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* Corn futures rebound from one-week low
* Wheat rallies from one-month low
* Warm U.S. weather boosts corn, soy prospects
* Market awaits Thursday's monthly USDA supply/demand report
(Releads; updates with closing prices) CHICAGO, July 10 (Reuters) - U.S. soybean, corn and wheat futures closed higher on Wednesday as traders adjusted positions a day before a monthly U.S. Department of Agriculture (USDA) report in which analysts expect the government to lower its 2019 U.S. yield estimates for corn and soybeans. The report due on Thursday is drawing extra interest after the USDA surprised the market with a higher-than-expected estimate of U.S. corn plantings on June 28. "Traders are just prepping for those reports tomorrow," said Bill Gentry of Risk Management Commodities. Futures traders have been holding their breath since the USDA acreage report in late June, and some wondered how the government would address crop production prospects in Thursday's report, given widespread U.S. planting delays. "I hope that the USDA will acknowledge the situation in this (July's) report and edit accordingly," Gentry said. Analysts surveyed by Reuters on average expected the government to trim its estimate of the U.S. 2019 corn yield to 165.0 bushels per acre (bpa), from 166.0 bpa in June, and lower its soybean yield estimate to 48.6 bpa, from 49.5 in June.
September corn futures on the Chicago Board of Trade (CBOT) settled up 2-1/2 cents at $4.35 a bushel, turning higher after dipping to $4.27, the contract's lowest in a week. CBOT August soybeans settled up 8-1/2 cents to $8.94-1/2 a bushel. Improved crop ratings and drier weather were seen boosting U.S. production prospects after torrential spring rains, a factor that pressured grain futures in early moves. The USDA on Monday rated 57% of the U.S. corn crop as good to excellent, up from 56% the previous week. But soybean ratings declined, with 53% of the oilseed crop seen as good to excellent, down from 54% a week earlier. Warmer weather in the heart of the U.S. Midwest this week has raised concern about potential crop stress. But the warm spell may also benefit crops by drying out soggy fields and accelerating plant growth. "For the short term, this (hot and dry) weather is good," said Gentry. "But after about a week of this weather, the corn will start to show some deterioration." CBOT September wheat futures settled up 2 cents to $5.04-3/4 a bushel, finding technical support just below the $5 level. The contract earlier fell to $4.98, its weakest since June 6. Some 47% of the U.S. winter wheat harvest was completed by Sunday, the USDA said, above trade expectations for 45%.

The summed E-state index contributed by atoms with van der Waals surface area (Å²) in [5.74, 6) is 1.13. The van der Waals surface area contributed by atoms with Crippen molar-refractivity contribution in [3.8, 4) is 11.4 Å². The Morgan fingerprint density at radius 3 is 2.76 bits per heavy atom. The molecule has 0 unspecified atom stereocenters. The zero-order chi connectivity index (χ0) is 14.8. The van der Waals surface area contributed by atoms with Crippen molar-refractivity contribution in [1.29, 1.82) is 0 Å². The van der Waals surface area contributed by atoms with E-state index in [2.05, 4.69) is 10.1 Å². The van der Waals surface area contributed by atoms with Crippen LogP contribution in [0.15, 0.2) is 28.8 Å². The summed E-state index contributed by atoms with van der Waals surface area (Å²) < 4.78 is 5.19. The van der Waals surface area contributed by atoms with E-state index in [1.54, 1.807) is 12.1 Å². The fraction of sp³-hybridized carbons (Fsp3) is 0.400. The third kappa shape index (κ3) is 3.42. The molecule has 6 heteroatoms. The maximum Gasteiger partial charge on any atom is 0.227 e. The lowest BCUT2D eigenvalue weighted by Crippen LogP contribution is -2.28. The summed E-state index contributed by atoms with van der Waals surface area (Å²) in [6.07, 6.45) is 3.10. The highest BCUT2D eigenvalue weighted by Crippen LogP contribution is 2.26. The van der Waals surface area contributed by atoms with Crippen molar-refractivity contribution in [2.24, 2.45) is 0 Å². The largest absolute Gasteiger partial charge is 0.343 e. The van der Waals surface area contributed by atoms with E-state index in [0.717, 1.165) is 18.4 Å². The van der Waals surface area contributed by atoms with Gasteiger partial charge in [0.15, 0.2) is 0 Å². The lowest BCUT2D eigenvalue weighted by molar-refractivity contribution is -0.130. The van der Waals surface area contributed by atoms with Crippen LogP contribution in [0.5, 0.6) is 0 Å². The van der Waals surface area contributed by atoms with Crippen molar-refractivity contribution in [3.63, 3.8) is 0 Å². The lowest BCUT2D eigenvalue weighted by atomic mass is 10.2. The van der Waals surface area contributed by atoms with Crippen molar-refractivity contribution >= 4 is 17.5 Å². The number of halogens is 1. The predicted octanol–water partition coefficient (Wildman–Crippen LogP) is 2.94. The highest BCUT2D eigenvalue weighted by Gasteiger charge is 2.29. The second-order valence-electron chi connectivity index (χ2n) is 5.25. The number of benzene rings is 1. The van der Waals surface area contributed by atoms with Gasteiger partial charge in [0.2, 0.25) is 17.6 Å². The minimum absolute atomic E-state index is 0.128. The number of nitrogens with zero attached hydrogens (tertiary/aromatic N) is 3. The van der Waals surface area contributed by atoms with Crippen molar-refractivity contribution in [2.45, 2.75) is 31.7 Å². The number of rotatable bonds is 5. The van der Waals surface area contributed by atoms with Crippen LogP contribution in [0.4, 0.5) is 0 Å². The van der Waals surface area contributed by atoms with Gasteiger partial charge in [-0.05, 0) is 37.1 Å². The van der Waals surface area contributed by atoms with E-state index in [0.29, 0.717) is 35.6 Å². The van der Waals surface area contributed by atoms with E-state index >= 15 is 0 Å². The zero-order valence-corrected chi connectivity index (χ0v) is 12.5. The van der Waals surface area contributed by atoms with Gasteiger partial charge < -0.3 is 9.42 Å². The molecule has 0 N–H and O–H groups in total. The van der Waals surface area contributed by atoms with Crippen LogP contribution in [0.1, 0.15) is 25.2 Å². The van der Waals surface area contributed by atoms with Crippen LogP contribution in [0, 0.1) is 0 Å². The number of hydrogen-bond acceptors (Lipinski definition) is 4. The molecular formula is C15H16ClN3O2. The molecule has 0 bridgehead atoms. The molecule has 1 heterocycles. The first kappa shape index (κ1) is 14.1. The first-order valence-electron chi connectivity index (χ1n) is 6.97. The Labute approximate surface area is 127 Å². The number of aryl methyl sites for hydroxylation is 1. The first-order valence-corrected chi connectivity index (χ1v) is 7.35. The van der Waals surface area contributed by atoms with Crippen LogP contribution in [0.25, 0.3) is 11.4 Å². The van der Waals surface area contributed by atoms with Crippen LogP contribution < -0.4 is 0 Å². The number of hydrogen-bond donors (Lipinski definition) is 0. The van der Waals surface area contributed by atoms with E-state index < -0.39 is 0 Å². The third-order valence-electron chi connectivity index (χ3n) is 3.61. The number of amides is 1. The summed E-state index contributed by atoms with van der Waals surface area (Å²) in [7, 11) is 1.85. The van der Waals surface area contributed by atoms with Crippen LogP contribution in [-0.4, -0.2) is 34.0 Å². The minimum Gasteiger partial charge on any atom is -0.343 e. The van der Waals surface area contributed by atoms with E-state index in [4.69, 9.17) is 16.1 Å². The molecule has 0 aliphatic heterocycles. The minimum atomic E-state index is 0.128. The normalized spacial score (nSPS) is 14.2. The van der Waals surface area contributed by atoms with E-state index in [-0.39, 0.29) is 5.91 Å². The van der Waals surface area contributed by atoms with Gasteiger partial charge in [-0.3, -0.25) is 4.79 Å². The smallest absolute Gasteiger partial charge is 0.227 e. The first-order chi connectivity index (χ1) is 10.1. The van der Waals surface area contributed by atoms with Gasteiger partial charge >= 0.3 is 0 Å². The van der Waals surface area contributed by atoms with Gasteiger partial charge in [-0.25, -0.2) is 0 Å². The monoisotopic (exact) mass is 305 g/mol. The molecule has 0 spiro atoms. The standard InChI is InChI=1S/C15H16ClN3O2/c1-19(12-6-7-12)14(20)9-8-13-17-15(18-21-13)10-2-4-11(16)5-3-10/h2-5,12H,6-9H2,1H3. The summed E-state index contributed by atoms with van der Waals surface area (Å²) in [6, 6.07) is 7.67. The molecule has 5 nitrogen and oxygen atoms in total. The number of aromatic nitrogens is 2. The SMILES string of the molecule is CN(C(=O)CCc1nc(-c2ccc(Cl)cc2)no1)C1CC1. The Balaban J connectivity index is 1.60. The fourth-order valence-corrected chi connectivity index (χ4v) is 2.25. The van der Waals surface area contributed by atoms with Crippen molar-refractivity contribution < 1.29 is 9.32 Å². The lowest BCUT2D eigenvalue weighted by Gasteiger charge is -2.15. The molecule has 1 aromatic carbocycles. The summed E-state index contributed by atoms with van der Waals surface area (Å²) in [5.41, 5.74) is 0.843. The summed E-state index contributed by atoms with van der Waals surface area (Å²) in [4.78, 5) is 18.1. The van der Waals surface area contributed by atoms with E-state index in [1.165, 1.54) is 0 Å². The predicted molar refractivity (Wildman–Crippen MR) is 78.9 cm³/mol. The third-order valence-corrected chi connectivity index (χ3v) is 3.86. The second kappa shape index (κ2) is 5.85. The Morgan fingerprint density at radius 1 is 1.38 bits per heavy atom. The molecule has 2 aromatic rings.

Decent harvest prospects across Europe, despite some forecast downgrades in Russia, and stiff export competition illustrated by an Egyptian tender on Wednesday hung over the market, capping gains.
CBOT settlement prices:
Last Net Pct Volume
CBOT wheat WU9 504.75 2.00 0.4 61280CBOT corn CU9 435.00 2.50 0.6 95704CBOT soybeans SQ9 894.50 8.50 1.0 25787CBOT soymeal SMQ9 310.70 1.50 0.5 14059CBOT soyoil BOQ9 28.09 0.08 0.3 21277
NOTE: CBOT September wheat and corn and August soybeans shown in cents per bushel, August soymeal in dollars per short ton and August soyoil in cents per lb.
(Reporting by Barbara Smith in Chicago; additional reporting by Colin Packham in Sydney and Guz Trompiz in Paris; editing by Grant McCool)